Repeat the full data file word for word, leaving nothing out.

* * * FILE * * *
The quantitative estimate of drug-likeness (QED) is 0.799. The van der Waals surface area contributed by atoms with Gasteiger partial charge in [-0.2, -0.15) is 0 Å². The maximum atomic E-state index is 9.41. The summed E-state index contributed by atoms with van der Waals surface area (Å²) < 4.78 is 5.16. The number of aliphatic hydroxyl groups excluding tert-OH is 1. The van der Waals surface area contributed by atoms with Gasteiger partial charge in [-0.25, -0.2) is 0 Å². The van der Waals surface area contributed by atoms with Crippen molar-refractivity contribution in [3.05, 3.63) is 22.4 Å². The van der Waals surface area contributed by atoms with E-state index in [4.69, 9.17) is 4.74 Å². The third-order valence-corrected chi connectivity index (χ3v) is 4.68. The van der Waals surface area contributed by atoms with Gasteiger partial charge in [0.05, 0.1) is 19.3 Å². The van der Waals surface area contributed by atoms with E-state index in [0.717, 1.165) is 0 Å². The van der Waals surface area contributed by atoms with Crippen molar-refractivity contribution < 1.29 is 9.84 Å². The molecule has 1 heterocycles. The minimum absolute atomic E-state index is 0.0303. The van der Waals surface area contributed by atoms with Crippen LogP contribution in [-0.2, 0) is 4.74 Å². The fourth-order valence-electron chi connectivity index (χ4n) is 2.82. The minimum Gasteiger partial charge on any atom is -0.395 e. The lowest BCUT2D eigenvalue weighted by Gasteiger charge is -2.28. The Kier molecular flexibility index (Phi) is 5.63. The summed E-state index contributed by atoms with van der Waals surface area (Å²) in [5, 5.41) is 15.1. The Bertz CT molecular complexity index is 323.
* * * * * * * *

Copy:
The quantitative estimate of drug-likeness (QED) is 0.799. The van der Waals surface area contributed by atoms with Gasteiger partial charge in [-0.2, -0.15) is 0 Å². The maximum atomic E-state index is 9.41. The summed E-state index contributed by atoms with van der Waals surface area (Å²) < 4.78 is 5.16. The number of aliphatic hydroxyl groups excluding tert-OH is 1. The van der Waals surface area contributed by atoms with Gasteiger partial charge in [-0.25, -0.2) is 0 Å². The van der Waals surface area contributed by atoms with Crippen molar-refractivity contribution in [3.05, 3.63) is 22.4 Å². The van der Waals surface area contributed by atoms with E-state index in [4.69, 9.17) is 4.74 Å². The third-order valence-corrected chi connectivity index (χ3v) is 4.68. The van der Waals surface area contributed by atoms with Gasteiger partial charge in [0.05, 0.1) is 19.3 Å². The van der Waals surface area contributed by atoms with E-state index in [0.717, 1.165) is 0 Å². The van der Waals surface area contributed by atoms with Crippen molar-refractivity contribution < 1.29 is 9.84 Å². The molecule has 1 heterocycles. The minimum absolute atomic E-state index is 0.0303. The van der Waals surface area contributed by atoms with Crippen LogP contribution in [-0.2, 0) is 4.74 Å². The fourth-order valence-electron chi connectivity index (χ4n) is 2.82. The minimum Gasteiger partial charge on any atom is -0.395 e. The lowest BCUT2D eigenvalue weighted by Gasteiger charge is -2.28. The Kier molecular flexibility index (Phi) is 5.63. The summed E-state index contributed by atoms with van der Waals surface area (Å²) in [5, 5.41) is 15.1. The Bertz CT molecular complexity index is 323.